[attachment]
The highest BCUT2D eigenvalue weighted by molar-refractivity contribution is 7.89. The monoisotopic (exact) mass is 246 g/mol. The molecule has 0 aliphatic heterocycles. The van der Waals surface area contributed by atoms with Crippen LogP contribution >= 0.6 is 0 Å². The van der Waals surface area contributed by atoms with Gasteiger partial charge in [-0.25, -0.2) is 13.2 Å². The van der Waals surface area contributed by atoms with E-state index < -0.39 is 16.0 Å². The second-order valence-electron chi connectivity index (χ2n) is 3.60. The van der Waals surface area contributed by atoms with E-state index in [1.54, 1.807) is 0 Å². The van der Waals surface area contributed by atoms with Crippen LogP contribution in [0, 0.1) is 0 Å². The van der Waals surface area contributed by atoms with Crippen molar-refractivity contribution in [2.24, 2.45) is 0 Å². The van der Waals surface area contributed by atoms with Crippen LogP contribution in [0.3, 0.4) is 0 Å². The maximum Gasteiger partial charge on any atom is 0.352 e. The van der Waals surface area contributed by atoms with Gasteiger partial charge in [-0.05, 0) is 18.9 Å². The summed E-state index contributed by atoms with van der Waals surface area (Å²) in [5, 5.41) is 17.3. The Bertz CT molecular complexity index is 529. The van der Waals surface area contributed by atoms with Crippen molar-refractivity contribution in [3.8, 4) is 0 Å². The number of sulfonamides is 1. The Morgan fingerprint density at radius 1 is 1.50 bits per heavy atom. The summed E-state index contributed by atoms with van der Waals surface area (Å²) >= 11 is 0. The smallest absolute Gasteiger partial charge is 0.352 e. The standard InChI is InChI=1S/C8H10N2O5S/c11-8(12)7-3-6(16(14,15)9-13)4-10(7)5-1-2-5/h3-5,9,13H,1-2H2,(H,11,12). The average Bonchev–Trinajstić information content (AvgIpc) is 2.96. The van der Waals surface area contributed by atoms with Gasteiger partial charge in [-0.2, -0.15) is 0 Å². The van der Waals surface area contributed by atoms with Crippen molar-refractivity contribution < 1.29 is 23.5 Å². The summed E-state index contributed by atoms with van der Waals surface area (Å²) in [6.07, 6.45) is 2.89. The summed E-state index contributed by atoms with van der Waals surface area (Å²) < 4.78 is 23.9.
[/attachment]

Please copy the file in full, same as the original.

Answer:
The highest BCUT2D eigenvalue weighted by molar-refractivity contribution is 7.89. The monoisotopic (exact) mass is 246 g/mol. The molecule has 0 aliphatic heterocycles. The van der Waals surface area contributed by atoms with Crippen LogP contribution >= 0.6 is 0 Å². The van der Waals surface area contributed by atoms with Gasteiger partial charge in [-0.25, -0.2) is 13.2 Å². The van der Waals surface area contributed by atoms with E-state index < -0.39 is 16.0 Å². The second-order valence-electron chi connectivity index (χ2n) is 3.60. The van der Waals surface area contributed by atoms with E-state index in [1.54, 1.807) is 0 Å². The van der Waals surface area contributed by atoms with Crippen LogP contribution in [0, 0.1) is 0 Å². The van der Waals surface area contributed by atoms with Crippen molar-refractivity contribution in [2.24, 2.45) is 0 Å². The van der Waals surface area contributed by atoms with Crippen LogP contribution in [0.3, 0.4) is 0 Å². The maximum Gasteiger partial charge on any atom is 0.352 e. The van der Waals surface area contributed by atoms with Gasteiger partial charge in [-0.05, 0) is 18.9 Å². The summed E-state index contributed by atoms with van der Waals surface area (Å²) in [5, 5.41) is 17.3. The Bertz CT molecular complexity index is 529. The van der Waals surface area contributed by atoms with Crippen molar-refractivity contribution in [3.8, 4) is 0 Å². The number of sulfonamides is 1. The Morgan fingerprint density at radius 1 is 1.50 bits per heavy atom. The summed E-state index contributed by atoms with van der Waals surface area (Å²) >= 11 is 0. The smallest absolute Gasteiger partial charge is 0.352 e. The standard InChI is InChI=1S/C8H10N2O5S/c11-8(12)7-3-6(16(14,15)9-13)4-10(7)5-1-2-5/h3-5,9,13H,1-2H2,(H,11,12). The average Bonchev–Trinajstić information content (AvgIpc) is 2.96. The van der Waals surface area contributed by atoms with Gasteiger partial charge in [-0.2, -0.15) is 0 Å². The van der Waals surface area contributed by atoms with Crippen molar-refractivity contribution < 1.29 is 23.5 Å². The summed E-state index contributed by atoms with van der Waals surface area (Å²) in [6.07, 6.45) is 2.89. The summed E-state index contributed by atoms with van der Waals surface area (Å²) < 4.78 is 23.9.